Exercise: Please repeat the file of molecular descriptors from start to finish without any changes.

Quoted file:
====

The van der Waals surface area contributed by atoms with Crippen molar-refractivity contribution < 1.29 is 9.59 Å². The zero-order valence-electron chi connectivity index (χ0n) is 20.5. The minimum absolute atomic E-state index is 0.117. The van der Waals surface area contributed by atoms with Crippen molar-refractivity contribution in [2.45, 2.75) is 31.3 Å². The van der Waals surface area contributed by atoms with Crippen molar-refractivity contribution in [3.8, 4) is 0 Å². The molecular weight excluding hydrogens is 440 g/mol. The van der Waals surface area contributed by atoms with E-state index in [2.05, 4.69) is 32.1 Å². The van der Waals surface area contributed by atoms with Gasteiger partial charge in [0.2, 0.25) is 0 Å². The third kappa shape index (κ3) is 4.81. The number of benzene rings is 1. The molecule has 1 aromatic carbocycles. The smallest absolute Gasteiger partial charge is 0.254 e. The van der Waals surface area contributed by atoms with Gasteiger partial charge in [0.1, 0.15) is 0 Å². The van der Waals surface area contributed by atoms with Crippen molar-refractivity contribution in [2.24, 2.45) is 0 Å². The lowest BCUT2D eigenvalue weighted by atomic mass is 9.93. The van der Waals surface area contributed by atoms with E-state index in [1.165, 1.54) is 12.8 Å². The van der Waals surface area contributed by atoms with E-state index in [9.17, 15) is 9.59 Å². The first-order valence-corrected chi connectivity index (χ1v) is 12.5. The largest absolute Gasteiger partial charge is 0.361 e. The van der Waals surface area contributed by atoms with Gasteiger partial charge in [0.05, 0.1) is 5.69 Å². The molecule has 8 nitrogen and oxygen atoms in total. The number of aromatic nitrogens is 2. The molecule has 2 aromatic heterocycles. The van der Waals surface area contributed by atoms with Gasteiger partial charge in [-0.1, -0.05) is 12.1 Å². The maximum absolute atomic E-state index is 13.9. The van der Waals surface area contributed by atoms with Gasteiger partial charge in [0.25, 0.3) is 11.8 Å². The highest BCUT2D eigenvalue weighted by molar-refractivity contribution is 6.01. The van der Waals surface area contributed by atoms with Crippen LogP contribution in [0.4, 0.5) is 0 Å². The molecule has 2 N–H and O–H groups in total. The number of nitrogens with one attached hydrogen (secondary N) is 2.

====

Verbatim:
The van der Waals surface area contributed by atoms with Crippen molar-refractivity contribution < 1.29 is 9.59 Å². The zero-order valence-electron chi connectivity index (χ0n) is 20.5. The minimum absolute atomic E-state index is 0.117. The van der Waals surface area contributed by atoms with Crippen molar-refractivity contribution in [2.45, 2.75) is 31.3 Å². The van der Waals surface area contributed by atoms with Crippen molar-refractivity contribution in [3.8, 4) is 0 Å². The molecular weight excluding hydrogens is 440 g/mol. The van der Waals surface area contributed by atoms with E-state index in [2.05, 4.69) is 32.1 Å². The van der Waals surface area contributed by atoms with Gasteiger partial charge in [0.2, 0.25) is 0 Å². The third kappa shape index (κ3) is 4.81. The number of benzene rings is 1. The molecule has 1 aromatic carbocycles. The smallest absolute Gasteiger partial charge is 0.254 e. The van der Waals surface area contributed by atoms with Gasteiger partial charge in [0.1, 0.15) is 0 Å². The van der Waals surface area contributed by atoms with Crippen molar-refractivity contribution in [2.24, 2.45) is 0 Å². The lowest BCUT2D eigenvalue weighted by atomic mass is 9.93. The van der Waals surface area contributed by atoms with E-state index in [1.165, 1.54) is 12.8 Å². The van der Waals surface area contributed by atoms with E-state index in [9.17, 15) is 9.59 Å². The first-order valence-corrected chi connectivity index (χ1v) is 12.5. The largest absolute Gasteiger partial charge is 0.361 e. The van der Waals surface area contributed by atoms with Gasteiger partial charge in [0.05, 0.1) is 5.69 Å². The molecule has 8 nitrogen and oxygen atoms in total. The number of aromatic nitrogens is 2. The molecule has 2 aromatic heterocycles. The van der Waals surface area contributed by atoms with Gasteiger partial charge in [-0.1, -0.05) is 12.1 Å². The maximum absolute atomic E-state index is 13.9. The van der Waals surface area contributed by atoms with Gasteiger partial charge in [0.25, 0.3) is 11.8 Å². The highest BCUT2D eigenvalue weighted by molar-refractivity contribution is 6.01. The van der Waals surface area contributed by atoms with Crippen LogP contribution in [0.4, 0.5) is 0 Å². The molecule has 2 N–H and O–H groups in total. The number of nitrogens with one attached hydrogen (secondary N) is 2.